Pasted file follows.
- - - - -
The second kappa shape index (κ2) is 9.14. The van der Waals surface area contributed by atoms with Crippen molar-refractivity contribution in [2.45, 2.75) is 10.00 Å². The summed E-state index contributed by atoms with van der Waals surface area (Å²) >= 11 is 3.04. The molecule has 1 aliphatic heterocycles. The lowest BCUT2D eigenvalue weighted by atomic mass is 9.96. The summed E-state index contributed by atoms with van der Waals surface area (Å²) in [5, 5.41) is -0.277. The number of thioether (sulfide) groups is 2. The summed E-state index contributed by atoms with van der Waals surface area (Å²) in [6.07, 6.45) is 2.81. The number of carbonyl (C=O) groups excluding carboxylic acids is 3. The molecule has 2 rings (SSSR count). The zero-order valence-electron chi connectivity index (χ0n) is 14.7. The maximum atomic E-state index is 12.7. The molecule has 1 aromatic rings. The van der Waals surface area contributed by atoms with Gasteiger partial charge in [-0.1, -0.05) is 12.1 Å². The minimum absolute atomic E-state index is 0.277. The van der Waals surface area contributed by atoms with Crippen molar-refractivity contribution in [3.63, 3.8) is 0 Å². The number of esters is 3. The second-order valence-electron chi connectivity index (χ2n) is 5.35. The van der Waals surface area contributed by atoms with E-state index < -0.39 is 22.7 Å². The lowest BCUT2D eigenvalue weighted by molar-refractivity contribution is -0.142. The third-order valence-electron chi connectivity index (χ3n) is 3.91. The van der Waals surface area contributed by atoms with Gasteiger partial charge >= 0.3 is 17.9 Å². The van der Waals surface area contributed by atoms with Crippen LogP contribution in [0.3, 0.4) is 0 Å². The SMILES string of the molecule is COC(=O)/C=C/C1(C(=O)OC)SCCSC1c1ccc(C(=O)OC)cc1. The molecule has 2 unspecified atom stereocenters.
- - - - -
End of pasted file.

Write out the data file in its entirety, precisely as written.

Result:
The second kappa shape index (κ2) is 9.14. The van der Waals surface area contributed by atoms with Crippen molar-refractivity contribution in [2.45, 2.75) is 10.00 Å². The summed E-state index contributed by atoms with van der Waals surface area (Å²) >= 11 is 3.04. The molecule has 1 aliphatic heterocycles. The lowest BCUT2D eigenvalue weighted by atomic mass is 9.96. The summed E-state index contributed by atoms with van der Waals surface area (Å²) in [5, 5.41) is -0.277. The number of thioether (sulfide) groups is 2. The summed E-state index contributed by atoms with van der Waals surface area (Å²) in [6.07, 6.45) is 2.81. The number of carbonyl (C=O) groups excluding carboxylic acids is 3. The molecule has 2 rings (SSSR count). The zero-order valence-electron chi connectivity index (χ0n) is 14.7. The maximum atomic E-state index is 12.7. The molecule has 1 aromatic rings. The van der Waals surface area contributed by atoms with Gasteiger partial charge in [-0.1, -0.05) is 12.1 Å². The minimum absolute atomic E-state index is 0.277. The van der Waals surface area contributed by atoms with Crippen molar-refractivity contribution in [3.63, 3.8) is 0 Å². The number of esters is 3. The second-order valence-electron chi connectivity index (χ2n) is 5.35. The van der Waals surface area contributed by atoms with E-state index < -0.39 is 22.7 Å². The lowest BCUT2D eigenvalue weighted by molar-refractivity contribution is -0.142. The third-order valence-electron chi connectivity index (χ3n) is 3.91. The van der Waals surface area contributed by atoms with Gasteiger partial charge >= 0.3 is 17.9 Å². The van der Waals surface area contributed by atoms with Crippen LogP contribution in [0.3, 0.4) is 0 Å². The SMILES string of the molecule is COC(=O)/C=C/C1(C(=O)OC)SCCSC1c1ccc(C(=O)OC)cc1. The molecule has 2 unspecified atom stereocenters.